Following this verification, the system sends an electronic signal to the door’s locking mechanism. In the case of an electric strike, this signal activates the strike, unblocking the latch hole and allowing the door to be opened. With a magnetic lock, the signal cuts the power to the electromagnet, disengaging the lock and enabling the door to open.
In many systems, this process is nearly instantaneous, ensuring quick and seamless access for authorized individuals. After the door is closed again, the lock automatically resets, securing the door until the next authorized access. This automation allows for efficient, secure access control without requiring physical keys or manual locking and unlocking.
As a side benefit, the system also logs the access event, recording the time and identity of the user. This creates a detailed access history for security review and provides precise time tracking for payroll and attendance purposes.
What happens in the event of a power failure?
In the case of a power failure, it’s important that access control and biometric systems have backup power sources and manual override capabilities to ensure both the security of the premises and the safety of the individuals inside.
Access control systems often include battery backup systems that automatically engage in the event of a power outage. These backup systems can continue to provide power for a limited amount of time to essential devices, including the biometric time clocks and the door locks. The length of time that the backup system can provide power will depend on the capacity of the battery and the power requirements of the devices. Regular testing and maintenance are necessary to ensure the battery backup system will function properly when needed.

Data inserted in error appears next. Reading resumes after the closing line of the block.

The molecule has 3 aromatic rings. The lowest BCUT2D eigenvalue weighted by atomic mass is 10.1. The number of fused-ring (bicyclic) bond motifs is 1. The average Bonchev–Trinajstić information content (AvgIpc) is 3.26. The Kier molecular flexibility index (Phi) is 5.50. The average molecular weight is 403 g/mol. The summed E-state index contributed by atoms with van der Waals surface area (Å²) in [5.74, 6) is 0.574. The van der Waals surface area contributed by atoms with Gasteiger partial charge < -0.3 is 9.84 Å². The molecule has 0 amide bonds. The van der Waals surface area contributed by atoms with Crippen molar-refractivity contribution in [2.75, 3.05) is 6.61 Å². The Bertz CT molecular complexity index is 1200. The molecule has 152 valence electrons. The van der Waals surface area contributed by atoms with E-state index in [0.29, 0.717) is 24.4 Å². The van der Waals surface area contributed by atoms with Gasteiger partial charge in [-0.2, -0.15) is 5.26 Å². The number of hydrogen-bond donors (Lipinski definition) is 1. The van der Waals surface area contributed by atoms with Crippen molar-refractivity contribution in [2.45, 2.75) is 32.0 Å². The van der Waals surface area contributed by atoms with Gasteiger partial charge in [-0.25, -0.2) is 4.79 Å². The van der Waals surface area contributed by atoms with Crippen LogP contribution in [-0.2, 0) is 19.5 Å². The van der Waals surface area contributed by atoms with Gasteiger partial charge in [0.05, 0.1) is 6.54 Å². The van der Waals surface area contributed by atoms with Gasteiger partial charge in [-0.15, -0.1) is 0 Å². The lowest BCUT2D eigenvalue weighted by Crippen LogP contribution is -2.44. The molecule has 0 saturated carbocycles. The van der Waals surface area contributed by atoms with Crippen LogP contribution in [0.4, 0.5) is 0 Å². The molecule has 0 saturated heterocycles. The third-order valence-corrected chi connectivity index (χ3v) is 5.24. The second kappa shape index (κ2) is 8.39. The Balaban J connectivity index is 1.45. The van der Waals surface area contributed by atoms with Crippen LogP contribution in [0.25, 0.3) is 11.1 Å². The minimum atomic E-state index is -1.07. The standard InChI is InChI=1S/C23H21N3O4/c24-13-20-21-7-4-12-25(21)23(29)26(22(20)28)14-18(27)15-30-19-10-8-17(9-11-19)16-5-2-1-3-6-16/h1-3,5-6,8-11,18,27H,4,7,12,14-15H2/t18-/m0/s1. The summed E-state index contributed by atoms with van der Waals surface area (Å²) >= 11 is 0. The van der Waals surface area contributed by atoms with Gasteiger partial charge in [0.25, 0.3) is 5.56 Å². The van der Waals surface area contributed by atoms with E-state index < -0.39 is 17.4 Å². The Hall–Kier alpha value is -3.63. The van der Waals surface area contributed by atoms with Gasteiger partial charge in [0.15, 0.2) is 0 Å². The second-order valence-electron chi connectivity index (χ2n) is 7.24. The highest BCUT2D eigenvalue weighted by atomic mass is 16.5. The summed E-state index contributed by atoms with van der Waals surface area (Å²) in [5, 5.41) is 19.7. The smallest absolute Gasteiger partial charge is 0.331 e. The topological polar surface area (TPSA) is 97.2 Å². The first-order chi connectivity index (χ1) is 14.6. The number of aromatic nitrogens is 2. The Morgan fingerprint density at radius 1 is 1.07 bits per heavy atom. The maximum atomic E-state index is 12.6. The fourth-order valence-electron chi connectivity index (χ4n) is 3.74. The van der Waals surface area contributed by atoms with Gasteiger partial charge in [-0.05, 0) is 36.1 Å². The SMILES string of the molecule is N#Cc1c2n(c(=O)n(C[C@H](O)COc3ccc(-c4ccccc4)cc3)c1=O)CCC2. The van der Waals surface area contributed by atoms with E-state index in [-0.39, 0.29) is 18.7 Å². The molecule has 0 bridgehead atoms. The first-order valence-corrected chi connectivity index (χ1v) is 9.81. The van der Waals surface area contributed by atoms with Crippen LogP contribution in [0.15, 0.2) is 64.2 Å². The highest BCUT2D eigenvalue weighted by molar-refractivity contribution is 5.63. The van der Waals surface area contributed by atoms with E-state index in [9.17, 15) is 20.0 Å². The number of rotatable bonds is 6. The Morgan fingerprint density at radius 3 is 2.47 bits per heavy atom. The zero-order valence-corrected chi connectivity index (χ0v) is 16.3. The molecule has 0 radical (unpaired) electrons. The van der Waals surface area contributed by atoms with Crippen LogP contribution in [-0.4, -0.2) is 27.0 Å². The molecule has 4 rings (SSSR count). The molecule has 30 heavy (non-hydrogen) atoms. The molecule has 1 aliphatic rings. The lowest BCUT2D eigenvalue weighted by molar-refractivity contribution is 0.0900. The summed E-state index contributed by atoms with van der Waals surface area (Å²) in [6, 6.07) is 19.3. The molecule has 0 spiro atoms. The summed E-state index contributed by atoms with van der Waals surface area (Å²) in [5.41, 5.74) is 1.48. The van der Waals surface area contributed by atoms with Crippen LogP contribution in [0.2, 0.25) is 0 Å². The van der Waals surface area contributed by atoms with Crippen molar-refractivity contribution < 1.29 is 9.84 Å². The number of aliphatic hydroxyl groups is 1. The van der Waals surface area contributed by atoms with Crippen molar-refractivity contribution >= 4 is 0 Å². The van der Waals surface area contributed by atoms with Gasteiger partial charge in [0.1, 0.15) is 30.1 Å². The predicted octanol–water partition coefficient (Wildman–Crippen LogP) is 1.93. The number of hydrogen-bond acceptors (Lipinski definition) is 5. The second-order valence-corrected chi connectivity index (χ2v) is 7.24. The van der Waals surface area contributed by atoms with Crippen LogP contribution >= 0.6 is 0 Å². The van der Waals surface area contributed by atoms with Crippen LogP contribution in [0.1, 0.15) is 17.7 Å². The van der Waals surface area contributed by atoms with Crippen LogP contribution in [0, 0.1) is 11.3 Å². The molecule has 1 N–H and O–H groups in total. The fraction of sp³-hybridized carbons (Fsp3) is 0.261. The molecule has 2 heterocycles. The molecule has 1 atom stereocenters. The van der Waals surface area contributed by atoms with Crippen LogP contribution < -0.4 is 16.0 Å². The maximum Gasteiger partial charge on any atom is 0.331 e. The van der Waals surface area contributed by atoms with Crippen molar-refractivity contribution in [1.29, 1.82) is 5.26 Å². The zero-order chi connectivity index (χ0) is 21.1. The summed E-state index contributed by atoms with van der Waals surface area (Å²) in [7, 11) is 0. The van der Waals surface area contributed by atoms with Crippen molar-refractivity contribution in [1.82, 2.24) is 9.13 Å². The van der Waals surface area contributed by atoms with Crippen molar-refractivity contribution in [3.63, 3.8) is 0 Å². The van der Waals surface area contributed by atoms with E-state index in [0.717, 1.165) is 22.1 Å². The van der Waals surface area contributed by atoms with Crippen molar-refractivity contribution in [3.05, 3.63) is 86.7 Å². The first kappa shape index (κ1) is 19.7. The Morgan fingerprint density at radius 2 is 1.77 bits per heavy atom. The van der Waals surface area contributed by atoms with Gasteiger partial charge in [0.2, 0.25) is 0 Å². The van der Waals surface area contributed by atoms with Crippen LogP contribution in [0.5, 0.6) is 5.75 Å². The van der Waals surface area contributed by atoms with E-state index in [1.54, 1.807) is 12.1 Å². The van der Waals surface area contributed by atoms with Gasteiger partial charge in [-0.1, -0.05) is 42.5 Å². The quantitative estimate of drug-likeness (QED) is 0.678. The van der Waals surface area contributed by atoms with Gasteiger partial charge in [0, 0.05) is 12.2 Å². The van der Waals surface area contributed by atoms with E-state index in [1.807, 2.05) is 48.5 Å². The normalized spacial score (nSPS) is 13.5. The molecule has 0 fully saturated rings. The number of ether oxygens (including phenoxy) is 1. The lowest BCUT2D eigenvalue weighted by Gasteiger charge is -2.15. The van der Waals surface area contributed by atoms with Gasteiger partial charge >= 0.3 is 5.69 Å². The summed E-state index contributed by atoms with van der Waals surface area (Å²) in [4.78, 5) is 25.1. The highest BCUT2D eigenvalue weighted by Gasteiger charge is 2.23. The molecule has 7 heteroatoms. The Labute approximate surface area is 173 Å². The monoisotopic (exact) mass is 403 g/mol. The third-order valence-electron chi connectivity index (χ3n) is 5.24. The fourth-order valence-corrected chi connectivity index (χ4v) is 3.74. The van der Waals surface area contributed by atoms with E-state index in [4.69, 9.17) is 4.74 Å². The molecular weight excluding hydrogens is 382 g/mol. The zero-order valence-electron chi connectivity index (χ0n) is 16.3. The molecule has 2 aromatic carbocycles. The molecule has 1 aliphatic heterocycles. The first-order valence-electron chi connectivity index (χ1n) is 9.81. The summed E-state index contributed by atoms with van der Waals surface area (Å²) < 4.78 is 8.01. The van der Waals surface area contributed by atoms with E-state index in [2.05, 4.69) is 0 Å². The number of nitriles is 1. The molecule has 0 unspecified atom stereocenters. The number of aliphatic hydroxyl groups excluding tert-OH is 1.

In addition to power backup systems, many access control systems include a manual override feature. In the case of an emergency or prolonged power failure, doors can be unlocked manually using specialized keys. For magnetic locks, a mechanical override key can be used to unlock the door manually. For electric strikes, a key can be used on the associated mechanical lockset. It is crucial that these override keys are stored securely and are accessible only to authorized personnel to prevent misuse.
Fail-safe locks are designed to unlock when power is lost, providing a safe exit pathway in case of an emergency. This is important for fire safety regulations. Fail-secure locks, on the other hand, remain locked during a power outage to secure the premises. The choice between these two types depends on the needs and regulations of the specific building or area.
Whether using battery backup or manual override, it’s essential that organizations have contingency plans in place for power failures or other emergencies and that staff are trained in these procedures.